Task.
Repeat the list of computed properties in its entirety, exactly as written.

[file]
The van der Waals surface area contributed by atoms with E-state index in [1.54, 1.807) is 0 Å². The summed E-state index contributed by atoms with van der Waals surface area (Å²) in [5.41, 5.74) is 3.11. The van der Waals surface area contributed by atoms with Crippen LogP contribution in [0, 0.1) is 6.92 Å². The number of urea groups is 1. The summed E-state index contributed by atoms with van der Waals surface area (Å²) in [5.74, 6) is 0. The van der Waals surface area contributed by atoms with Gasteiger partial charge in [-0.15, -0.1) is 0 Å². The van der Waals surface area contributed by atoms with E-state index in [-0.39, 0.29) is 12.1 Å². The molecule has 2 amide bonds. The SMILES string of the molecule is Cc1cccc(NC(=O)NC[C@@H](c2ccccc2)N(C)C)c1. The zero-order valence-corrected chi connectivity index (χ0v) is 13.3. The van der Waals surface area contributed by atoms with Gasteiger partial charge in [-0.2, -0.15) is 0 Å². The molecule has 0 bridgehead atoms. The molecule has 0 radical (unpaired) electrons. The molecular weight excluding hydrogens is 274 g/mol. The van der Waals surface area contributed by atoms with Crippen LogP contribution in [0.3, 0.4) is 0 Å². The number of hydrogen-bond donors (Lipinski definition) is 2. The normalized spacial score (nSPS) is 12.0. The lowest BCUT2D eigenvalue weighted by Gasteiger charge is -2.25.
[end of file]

The van der Waals surface area contributed by atoms with E-state index in [1.54, 1.807) is 0 Å². The summed E-state index contributed by atoms with van der Waals surface area (Å²) in [5.41, 5.74) is 3.11. The van der Waals surface area contributed by atoms with Crippen LogP contribution in [0, 0.1) is 6.92 Å². The number of urea groups is 1. The summed E-state index contributed by atoms with van der Waals surface area (Å²) in [5.74, 6) is 0. The van der Waals surface area contributed by atoms with Gasteiger partial charge in [-0.15, -0.1) is 0 Å². The van der Waals surface area contributed by atoms with E-state index in [-0.39, 0.29) is 12.1 Å². The molecule has 2 amide bonds. The SMILES string of the molecule is Cc1cccc(NC(=O)NC[C@@H](c2ccccc2)N(C)C)c1. The zero-order valence-corrected chi connectivity index (χ0v) is 13.3. The van der Waals surface area contributed by atoms with Gasteiger partial charge in [-0.2, -0.15) is 0 Å². The molecule has 0 bridgehead atoms. The molecule has 0 radical (unpaired) electrons. The molecular weight excluding hydrogens is 274 g/mol. The van der Waals surface area contributed by atoms with Crippen LogP contribution in [0.3, 0.4) is 0 Å². The number of hydrogen-bond donors (Lipinski definition) is 2. The normalized spacial score (nSPS) is 12.0. The lowest BCUT2D eigenvalue weighted by Gasteiger charge is -2.25.